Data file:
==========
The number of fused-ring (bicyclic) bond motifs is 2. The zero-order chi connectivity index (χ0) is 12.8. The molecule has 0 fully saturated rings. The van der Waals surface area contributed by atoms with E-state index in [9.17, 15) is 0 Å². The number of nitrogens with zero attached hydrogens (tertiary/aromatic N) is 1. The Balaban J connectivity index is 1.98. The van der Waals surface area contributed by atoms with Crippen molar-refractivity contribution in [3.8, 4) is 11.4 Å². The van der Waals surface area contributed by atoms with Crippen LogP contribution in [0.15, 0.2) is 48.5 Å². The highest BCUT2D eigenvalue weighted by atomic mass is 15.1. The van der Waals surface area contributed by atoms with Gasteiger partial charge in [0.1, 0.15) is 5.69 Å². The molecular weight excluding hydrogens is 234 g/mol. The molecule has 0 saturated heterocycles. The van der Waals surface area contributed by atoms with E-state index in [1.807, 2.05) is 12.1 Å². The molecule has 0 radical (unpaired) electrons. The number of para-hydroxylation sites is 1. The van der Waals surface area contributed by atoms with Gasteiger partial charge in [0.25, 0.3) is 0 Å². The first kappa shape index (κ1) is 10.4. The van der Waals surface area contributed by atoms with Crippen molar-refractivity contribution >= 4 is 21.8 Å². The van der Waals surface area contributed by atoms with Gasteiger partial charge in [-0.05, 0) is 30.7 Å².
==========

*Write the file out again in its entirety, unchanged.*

The number of fused-ring (bicyclic) bond motifs is 2. The zero-order chi connectivity index (χ0) is 12.8. The molecule has 0 fully saturated rings. The van der Waals surface area contributed by atoms with E-state index in [9.17, 15) is 0 Å². The number of nitrogens with zero attached hydrogens (tertiary/aromatic N) is 1. The Balaban J connectivity index is 1.98. The van der Waals surface area contributed by atoms with Crippen molar-refractivity contribution in [3.8, 4) is 11.4 Å². The van der Waals surface area contributed by atoms with Crippen LogP contribution in [0.15, 0.2) is 48.5 Å². The highest BCUT2D eigenvalue weighted by atomic mass is 15.1. The van der Waals surface area contributed by atoms with Gasteiger partial charge in [0.1, 0.15) is 5.69 Å². The molecular weight excluding hydrogens is 234 g/mol. The molecule has 0 saturated heterocycles. The van der Waals surface area contributed by atoms with E-state index in [1.807, 2.05) is 12.1 Å². The molecule has 0 radical (unpaired) electrons. The number of para-hydroxylation sites is 1. The van der Waals surface area contributed by atoms with Gasteiger partial charge in [0.25, 0.3) is 0 Å². The first kappa shape index (κ1) is 10.4. The van der Waals surface area contributed by atoms with Crippen molar-refractivity contribution >= 4 is 21.8 Å². The van der Waals surface area contributed by atoms with Gasteiger partial charge in [-0.05, 0) is 30.7 Å².